Colonel Charles Young lived a remarkable life, overcoming racism and injustice to become a respected military officer, park steward and inspirational leader.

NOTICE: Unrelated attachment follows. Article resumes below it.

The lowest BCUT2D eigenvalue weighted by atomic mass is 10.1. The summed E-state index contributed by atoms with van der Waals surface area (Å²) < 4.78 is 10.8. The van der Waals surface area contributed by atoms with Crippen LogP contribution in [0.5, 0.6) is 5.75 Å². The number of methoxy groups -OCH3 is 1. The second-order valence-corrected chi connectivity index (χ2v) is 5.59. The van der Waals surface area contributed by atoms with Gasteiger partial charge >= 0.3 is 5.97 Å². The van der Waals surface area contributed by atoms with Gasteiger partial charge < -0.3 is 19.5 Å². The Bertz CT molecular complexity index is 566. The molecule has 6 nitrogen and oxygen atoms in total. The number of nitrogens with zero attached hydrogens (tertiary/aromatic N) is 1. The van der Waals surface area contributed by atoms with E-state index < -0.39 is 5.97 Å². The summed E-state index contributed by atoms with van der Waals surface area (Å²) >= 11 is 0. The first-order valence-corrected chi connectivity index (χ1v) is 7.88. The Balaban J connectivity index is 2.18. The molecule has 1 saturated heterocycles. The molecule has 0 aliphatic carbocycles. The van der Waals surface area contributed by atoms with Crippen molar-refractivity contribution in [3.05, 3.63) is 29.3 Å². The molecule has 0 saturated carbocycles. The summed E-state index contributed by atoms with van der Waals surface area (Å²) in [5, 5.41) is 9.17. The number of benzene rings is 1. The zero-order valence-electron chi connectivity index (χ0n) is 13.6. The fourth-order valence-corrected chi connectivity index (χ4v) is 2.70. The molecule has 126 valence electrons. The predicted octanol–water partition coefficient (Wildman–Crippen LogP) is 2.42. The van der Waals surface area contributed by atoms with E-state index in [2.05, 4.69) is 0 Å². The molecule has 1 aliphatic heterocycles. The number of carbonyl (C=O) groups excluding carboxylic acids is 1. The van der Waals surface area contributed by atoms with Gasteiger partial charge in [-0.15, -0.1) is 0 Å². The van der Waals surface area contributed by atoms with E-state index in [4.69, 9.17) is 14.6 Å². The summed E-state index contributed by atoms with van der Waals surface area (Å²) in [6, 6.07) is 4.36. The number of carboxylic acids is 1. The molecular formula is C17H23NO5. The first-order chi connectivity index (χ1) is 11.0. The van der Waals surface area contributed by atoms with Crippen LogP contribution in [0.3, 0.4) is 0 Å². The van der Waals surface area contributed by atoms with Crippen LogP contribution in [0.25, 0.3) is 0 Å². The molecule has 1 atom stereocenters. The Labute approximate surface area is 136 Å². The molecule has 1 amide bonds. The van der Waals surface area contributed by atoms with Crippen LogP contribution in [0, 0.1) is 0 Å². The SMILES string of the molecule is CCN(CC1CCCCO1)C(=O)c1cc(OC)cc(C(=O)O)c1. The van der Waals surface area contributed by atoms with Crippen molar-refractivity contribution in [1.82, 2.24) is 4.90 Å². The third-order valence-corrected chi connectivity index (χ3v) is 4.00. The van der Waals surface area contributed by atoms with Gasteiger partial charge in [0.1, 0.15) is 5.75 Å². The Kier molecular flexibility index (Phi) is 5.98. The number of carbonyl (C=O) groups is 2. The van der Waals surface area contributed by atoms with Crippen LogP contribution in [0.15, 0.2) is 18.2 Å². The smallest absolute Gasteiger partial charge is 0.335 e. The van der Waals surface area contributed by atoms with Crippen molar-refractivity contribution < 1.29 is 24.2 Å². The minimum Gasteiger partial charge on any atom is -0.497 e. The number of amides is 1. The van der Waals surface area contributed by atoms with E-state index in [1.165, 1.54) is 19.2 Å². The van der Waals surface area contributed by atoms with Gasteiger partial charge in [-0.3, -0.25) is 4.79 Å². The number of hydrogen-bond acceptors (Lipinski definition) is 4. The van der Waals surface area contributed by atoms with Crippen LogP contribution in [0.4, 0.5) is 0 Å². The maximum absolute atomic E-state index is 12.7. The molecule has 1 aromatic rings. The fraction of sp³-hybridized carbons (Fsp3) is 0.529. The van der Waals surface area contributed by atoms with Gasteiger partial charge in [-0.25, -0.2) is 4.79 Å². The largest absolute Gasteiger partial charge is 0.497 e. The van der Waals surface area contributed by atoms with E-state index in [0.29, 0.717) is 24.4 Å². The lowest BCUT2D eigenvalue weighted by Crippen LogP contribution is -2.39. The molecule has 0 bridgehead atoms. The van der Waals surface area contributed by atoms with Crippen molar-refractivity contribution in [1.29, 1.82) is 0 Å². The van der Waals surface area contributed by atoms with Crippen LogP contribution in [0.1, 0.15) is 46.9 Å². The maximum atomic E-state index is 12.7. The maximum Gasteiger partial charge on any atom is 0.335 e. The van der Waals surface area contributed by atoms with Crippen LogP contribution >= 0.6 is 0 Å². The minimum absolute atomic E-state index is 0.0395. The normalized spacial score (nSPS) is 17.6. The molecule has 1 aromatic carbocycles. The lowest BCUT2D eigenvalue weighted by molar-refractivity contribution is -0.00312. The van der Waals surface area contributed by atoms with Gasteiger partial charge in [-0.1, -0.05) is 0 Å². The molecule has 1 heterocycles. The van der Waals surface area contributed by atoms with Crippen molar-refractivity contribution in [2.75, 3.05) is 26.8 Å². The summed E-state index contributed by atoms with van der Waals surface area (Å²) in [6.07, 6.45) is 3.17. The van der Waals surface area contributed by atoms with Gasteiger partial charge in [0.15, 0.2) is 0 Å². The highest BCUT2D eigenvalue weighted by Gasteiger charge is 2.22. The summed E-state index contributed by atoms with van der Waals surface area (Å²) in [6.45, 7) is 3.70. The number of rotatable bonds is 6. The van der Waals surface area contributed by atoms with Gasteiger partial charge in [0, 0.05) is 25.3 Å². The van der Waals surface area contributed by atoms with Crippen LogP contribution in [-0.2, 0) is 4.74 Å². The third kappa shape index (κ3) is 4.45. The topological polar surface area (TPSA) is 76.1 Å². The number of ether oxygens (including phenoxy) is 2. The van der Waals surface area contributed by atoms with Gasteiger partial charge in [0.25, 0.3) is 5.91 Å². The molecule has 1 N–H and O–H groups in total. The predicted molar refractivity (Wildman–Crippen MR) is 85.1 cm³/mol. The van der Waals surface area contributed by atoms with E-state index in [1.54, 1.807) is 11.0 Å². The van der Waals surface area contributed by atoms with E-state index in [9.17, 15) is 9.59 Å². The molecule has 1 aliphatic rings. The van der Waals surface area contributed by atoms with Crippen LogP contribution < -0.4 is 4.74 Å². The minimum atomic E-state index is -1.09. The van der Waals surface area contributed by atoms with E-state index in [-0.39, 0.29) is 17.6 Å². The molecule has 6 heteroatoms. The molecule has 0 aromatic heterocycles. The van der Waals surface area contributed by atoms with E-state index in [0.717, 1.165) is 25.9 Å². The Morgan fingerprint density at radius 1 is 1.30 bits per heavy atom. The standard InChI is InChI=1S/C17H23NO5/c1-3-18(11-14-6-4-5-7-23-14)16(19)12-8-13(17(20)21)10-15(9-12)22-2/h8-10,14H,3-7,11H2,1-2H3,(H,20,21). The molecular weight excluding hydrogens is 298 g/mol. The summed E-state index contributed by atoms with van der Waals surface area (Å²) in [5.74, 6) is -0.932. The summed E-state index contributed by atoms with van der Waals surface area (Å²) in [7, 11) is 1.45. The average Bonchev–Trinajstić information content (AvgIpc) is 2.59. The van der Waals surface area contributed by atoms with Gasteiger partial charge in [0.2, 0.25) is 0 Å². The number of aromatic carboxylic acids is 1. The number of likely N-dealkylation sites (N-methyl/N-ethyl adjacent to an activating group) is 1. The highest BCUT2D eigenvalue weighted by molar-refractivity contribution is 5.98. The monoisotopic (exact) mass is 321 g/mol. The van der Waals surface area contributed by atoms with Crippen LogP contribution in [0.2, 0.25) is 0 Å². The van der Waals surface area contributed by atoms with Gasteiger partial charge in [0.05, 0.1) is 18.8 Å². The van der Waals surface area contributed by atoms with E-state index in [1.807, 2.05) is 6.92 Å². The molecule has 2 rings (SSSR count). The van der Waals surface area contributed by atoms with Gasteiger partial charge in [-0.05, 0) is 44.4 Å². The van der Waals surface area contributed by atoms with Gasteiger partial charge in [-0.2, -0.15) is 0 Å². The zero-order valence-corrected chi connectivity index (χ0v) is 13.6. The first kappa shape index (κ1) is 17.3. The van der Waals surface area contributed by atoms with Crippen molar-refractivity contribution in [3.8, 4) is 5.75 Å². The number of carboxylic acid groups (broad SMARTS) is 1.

In 1884, Second Lieutenant Charles Young became just the third African American to graduate from the U.S. Military Academy at West Point. Young distinguished himself as a soldier in the Ninth U.S. Cavalry, one of the black troops known as the Buffalo Soldiers that served, among other roles, as some of the nation’s first park rangers. Despite the rigid segregation of the U.S. military at the time, Young rose through the ranks to become a colonel; served as a professor of military science, French, chemistry, geometry and geology at Wilberforce University in Ohio; and went on to become the first African American acting national park superintendent at Sequoia and Kings Canyon National Park in 1903. The national monument preserves Young’s home in Xenia, Ohio, and helps tell not only his story, but the story of life as an African American soldier in the 19th century.
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